Wing Hang Bank branches give Singapore’s OCBC leg-up in China after merger
The merger of Singapore’s OCBC Bank and Wing Hang Bank’s China branch network is set to close in the second half of this year after Chinese regulators finally cleared the deal, said OCBC’s acquisitive group chief Samuel Tsien.
The combined entity, with its local headquarters in Shanghai, will give OCBC access to over a hundred Chinese state-owned enterprises, 55 billion yuan of assets onshore, presence in 14 Chinese cities and a headcount of over 1,500. It is set to become the largest branch network in China owned by a Southeast Asian bank and the fourth largest foreign owned entity after HSBC, Bank of East Asia and Standard Chartered.
On its own, Tsien said, OCBC has no obvious competitive advantage in China against Chinese banks. But with the new synergy, the team plans to transform OCBC into a leading regional bank connecting trades and investments between China and Singapore, Malaysia and Indonesia.
OCBC currently has a dominant local presences in all the four markets and is well set to see off competition from other foreign and Chinese banks in cornering China’s outbound investments under the “One Belt, One Road” programme, he said.
“These businesses and advantages have always been there. We have just never called them “Belt and Road” businesses until now.” Tsien said.
“Very frequently, if you go to the Indonesia market to buy out a power asset, you would need a local partner. This is why the Chinese corporates will come to us,” said Tsien, who counts China’s policy banks as among his partners.
“The Wing Hang merger has been in place for over a year. It went better than planned. There is room for more growth,” Tsien said.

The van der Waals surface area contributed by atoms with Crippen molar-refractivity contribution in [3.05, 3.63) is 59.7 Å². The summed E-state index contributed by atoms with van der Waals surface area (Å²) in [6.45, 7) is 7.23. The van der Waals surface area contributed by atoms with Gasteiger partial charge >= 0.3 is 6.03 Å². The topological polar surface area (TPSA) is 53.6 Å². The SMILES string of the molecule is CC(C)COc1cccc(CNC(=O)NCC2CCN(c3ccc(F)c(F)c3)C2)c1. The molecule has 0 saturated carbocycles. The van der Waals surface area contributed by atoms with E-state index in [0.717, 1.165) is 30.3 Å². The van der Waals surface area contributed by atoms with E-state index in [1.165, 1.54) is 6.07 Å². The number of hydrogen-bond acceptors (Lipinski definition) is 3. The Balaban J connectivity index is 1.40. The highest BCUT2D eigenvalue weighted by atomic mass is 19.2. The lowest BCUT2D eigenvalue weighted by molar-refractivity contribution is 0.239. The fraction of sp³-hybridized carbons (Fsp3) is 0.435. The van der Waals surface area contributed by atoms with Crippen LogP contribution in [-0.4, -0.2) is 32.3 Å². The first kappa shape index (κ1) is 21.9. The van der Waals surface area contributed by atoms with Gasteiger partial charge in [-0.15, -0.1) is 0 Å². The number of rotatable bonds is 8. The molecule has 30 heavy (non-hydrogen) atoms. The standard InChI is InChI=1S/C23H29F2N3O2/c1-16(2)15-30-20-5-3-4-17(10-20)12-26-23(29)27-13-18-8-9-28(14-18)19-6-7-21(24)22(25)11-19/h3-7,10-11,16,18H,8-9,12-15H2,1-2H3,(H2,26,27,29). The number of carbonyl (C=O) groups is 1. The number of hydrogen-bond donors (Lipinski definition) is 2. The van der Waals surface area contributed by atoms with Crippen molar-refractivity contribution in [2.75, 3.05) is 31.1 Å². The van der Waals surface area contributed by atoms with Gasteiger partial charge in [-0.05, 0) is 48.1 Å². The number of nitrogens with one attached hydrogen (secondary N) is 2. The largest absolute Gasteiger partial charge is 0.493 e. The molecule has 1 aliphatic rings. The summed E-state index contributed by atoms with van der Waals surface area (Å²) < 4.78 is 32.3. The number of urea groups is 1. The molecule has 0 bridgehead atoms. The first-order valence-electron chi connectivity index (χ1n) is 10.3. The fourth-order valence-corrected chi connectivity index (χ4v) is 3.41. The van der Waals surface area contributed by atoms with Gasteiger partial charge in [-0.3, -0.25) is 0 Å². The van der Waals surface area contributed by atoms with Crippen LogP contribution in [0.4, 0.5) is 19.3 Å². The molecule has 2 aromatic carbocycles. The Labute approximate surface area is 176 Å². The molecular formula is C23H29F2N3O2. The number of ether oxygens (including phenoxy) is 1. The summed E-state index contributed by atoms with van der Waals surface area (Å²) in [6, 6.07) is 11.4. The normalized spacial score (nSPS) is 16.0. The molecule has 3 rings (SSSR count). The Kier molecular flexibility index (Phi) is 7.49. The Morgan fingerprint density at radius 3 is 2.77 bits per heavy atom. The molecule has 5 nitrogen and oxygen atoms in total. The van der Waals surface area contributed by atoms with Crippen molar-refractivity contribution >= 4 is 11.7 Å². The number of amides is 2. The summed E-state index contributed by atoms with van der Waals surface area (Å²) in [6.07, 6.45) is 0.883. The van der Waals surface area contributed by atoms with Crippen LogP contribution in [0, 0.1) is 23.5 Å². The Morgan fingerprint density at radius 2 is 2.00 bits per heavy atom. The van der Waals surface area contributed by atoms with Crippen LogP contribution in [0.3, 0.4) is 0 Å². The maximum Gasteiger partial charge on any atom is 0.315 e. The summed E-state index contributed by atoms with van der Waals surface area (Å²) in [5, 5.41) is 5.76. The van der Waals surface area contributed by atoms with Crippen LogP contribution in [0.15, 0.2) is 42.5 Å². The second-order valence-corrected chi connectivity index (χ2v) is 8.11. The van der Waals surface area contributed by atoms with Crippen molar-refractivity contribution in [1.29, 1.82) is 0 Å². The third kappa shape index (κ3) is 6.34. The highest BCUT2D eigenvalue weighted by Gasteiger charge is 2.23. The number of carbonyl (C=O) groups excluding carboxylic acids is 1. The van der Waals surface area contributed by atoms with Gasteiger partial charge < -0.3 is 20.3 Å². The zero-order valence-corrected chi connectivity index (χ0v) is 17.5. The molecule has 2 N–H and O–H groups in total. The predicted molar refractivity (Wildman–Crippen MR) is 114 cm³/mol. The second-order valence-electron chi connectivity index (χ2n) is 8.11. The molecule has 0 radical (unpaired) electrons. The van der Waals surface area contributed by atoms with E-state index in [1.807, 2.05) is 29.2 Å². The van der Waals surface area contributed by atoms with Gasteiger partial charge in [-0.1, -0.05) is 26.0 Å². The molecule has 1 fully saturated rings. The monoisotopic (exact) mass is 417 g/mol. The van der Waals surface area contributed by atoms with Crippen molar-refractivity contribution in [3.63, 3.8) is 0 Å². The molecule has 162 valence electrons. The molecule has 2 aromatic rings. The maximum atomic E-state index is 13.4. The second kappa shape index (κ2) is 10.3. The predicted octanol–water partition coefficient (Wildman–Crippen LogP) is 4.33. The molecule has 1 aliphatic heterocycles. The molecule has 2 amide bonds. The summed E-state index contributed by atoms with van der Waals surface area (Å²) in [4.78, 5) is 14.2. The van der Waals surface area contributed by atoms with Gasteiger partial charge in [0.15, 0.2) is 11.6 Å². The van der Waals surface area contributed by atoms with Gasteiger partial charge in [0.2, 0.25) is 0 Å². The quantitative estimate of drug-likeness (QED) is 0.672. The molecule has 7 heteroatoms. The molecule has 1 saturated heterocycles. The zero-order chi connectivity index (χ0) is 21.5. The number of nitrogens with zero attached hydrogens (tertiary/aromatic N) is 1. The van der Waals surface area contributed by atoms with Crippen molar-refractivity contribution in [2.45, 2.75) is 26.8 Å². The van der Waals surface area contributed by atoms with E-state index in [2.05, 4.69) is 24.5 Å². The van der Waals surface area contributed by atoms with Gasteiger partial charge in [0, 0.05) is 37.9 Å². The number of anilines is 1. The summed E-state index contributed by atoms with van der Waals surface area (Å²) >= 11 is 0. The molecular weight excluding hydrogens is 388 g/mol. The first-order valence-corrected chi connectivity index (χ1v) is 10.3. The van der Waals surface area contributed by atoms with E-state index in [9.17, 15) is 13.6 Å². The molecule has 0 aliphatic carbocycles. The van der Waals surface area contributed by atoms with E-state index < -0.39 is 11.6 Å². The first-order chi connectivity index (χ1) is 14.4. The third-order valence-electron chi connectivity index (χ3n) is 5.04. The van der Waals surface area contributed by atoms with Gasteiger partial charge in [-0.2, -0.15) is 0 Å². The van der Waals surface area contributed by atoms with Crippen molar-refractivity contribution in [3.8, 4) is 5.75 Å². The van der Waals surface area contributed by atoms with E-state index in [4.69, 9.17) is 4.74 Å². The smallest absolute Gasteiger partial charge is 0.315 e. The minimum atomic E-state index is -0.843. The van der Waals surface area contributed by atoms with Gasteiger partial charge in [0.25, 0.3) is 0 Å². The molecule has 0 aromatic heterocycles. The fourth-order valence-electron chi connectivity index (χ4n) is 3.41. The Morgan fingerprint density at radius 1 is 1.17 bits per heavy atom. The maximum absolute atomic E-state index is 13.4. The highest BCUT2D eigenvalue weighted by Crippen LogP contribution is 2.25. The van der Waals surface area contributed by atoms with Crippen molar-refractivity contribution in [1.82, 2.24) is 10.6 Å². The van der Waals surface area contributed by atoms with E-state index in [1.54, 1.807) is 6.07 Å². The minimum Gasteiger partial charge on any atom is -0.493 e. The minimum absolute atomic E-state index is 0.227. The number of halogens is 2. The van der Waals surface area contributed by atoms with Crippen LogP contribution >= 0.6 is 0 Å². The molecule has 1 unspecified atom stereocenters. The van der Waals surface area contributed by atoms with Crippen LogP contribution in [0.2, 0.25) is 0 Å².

“The merger is about business scope; not a merger about scale,” said Na Wu Beng, chief executive of OCBC Wing Hang in Hong Kong.
Three years ahead of target, the combined revenue of OCBC and Wing Hang already allows OCBC to generate 20 per cent of its pretax profit from its ‘greater China’ businesses – a level the bank is keen to maintain over the coming years as OCBC aims to deepen its penetration of Chinese corporate and state-owned enterprise clients as they venture out to Southeast Asia.
Last week, OCBC inked a deal to buy out Barclays’ Hong Kong and Singapore wealth management and investment management businesses, priced at 1.75 per cent of its assets, currently worth US$320 million. These will add US$18.3 billion in asset under management to the US$55 billion of OCBC’s Bank of Singapore, propelling it to become the region’s seventh largest private banking business.
Bank of Singapore itself was formed from a 2009 buyout of ING’s Asia private banking franchise.
Tsien ruled out further plans to buy its way up the global banking league table. “Our acquisitions are based in four jurisdictions. They are easier to manage,” he said.